Is Kao the Kangaroo Underrated? Towards the tail end of the Dreamcast’sofficial life-cycle, back in 2001, a little game developed by Polish studio, X-Ray Interactive,was released for the Dreamcast and Windows.
Kao the Kangaroo stars a yellow kangaroo namedKao, and he sports a pair of boxing gloves.
You know, because Kangaroos box.
While not the most popular game availableon the Dreamcast, it received moderate commercial success and a sequel was released on the PlayStation2, Xbox, GameCube, Windows, and PlayStation Portable.
And finally, a third title, Kao the Kangaroo:Mystery of Volcano, was released exclusively on Windows in Europe in 2006, never makingit to North American shores.
But back to the game that started it all.
Kao the Kangaroo didn’t exactly light theworld on fire upon release.
Game Informer Magazine gave the game a 5 outof 10, stating “I doubt this game will be remembered as much of anything when you lookback at the Dreamcast.
” Online website Happy Puppy was not impressedeither, scoring the game a 6 out of 10, proclaiming: “While not a total waste of time, KAO theKangaroo certainly isn't a Dreamcast tour de force.
Anyone that has ever played a platform gamewill find it inherently derivative and therefore overwhelmingly personality deficient.
” And finally, IGN gave the game a 6.
2 out of10, with a harsher critique, “.
With awkward controls and an unfinished feel, Kao The Kangarootries to leap just past the standard but falls short of making the jump to the next platform.
” So, can a game which spawned an entire trilogyreally be this drab? Well, let’s take a look.
The opening cinematic shows a somewhat derpylooking kangaroo taking a nap, but is awakened when a butterfly lands on his nose.
When he finally catches the winged critter,he discovers he has fallen into a hunter’s trap.
We then see the hunter has carelessly lefta pair of boxing gloves in said cage.
While I somehow doubt the hunter was usinga trained butterfly for bait, nor do I believe said hunter would accidently leave boxinggloves in a cage on a hunting expedition, the scene is short and does what it needsto do.
There is a hero, he has a mission, and wehave a game.
Right away you’ll notice Kao the Kangaroois definitely inspired by the Crash Bandicoot series.
The action takes place from behind, down anarrow path, in a jungle setting.
It’s not the most original thing ever, butI like the Crash games, so I’ll let it slide.
Kao himself has a pair of attacks.
Obviously he can punch with those sweet gloves,but he also has a tail whip.
Additionally, he can side step left or right.
Finally, you can collect some projectile gloves,though these are few and far between and not required at any point in the game.
Of course being a platfomer in 2001, thereare items to collect.
In this case, there are coins, and collecting100 earns you a free life.
To collect all of them in a given stage, youalso need to find a hidden, or not so hidden, warp platform which takes you to a bonus level.
Again, I can’t help but be reminded of theoriginal Crash Bandicoot games.
After clearing the first stage you are takento a map screen.
Here, your entire journey is laid out on atreasure map.
It’s easy to see how many stages are left,where the boss battles are, and of course, the final level is against the evil hunter.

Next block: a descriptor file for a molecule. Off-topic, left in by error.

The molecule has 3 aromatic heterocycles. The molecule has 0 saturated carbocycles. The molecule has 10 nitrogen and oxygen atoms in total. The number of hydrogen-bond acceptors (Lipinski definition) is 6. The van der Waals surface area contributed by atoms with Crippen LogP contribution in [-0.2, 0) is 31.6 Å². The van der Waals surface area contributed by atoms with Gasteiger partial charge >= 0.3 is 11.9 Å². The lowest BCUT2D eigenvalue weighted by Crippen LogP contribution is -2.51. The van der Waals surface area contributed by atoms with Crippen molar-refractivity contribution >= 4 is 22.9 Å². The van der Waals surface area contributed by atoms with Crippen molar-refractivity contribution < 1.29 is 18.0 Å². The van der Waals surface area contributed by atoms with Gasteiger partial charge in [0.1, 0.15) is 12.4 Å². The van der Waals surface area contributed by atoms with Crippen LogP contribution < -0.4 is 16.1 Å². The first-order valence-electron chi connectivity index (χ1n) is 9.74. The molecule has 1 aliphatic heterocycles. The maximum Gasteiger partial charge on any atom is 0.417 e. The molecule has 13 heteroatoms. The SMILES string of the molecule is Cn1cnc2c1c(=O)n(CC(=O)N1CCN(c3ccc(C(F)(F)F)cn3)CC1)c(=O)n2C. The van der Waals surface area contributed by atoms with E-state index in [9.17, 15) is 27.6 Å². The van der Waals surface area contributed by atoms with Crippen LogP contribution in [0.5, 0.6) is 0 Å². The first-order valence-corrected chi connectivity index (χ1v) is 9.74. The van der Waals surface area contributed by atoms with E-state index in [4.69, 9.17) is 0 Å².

The next stage is a nice change of pace fromthe first.
Rather than a narrow path, you have to jumpalong small platforms floating in the sky.
This would be a good time to talk about thecontrols.
Kao the Kangaroo features some surprisinglytight jumping mechanics.
Momentum and mid-air control feel spot onand jumping along successive platforms is fairly easy and painless.
Kao the Kangaroo’s third stage offers usour first taste of the many different vehicles.
In this case, we pilot a hang glider througha dark volcanic cave.
After this, we get a mild puzzle, where wehave to push some levels in the order shown on a sign post.
The level finishes off with a chase sequence,which again reminds me of a certain mascot marsupial.
Throughout the adventure new wrinkles areadded to the formula.
Here, you have to take down electric towersas you progress through the level, otherwise they’ll shock you.
The vehicles start to pile up as well, includinga snowboard, a speedboat, a spaceship, and even an alligator.
There are even some downhill sliding sectionsthat feel like they're ripped straight out of Super Mario 64.
If Kao the Kangaroo does one thing well, it’soffering a ton of variety.
From dense jungles, tropical islands, icelevels, snow levels, a giant boat, an old castle, deserts, ancient ruins, a space station,and even space itself, Kao never runs out of new areas to hop through.
Another great thing is the difficulty curve.
While the opening stages are incredibly simpleand easy, by time you get to the final leg of your journey, the difficulty really ampsup requiring more precise jumps, trickier enemies, and more obstacles.
Moving on, the bosses too aren’t bad andrelatively simple.
Basically, you have to figure out how to makethe boss vulnerable, and then punch him.
Do this three times and the fight is over.
Again, these are not great by any stretch,but after experiencing a wealth of really awful boss battles in the Dreamcast era Sonicgames over the past year, it is somewhat refreshing to just have a simple fight without any glitches.
So, after making your way through 25 differentstages, and battling your way through 4 boss fights, we finally make it to the standoffagainst the hunter.
Like the boss battles before it, this is surprisinglysimple.
All you have to do is wait for the hunterto fire off five rounds, then punch him.
Each time you repeat this cycle, he movestowards the cage in the center of the ring.
The final blow will send him to the trap andyou beat the game.
The final cut scene shows the captured kangaroosleading the hunter to a boat to row off into the distance.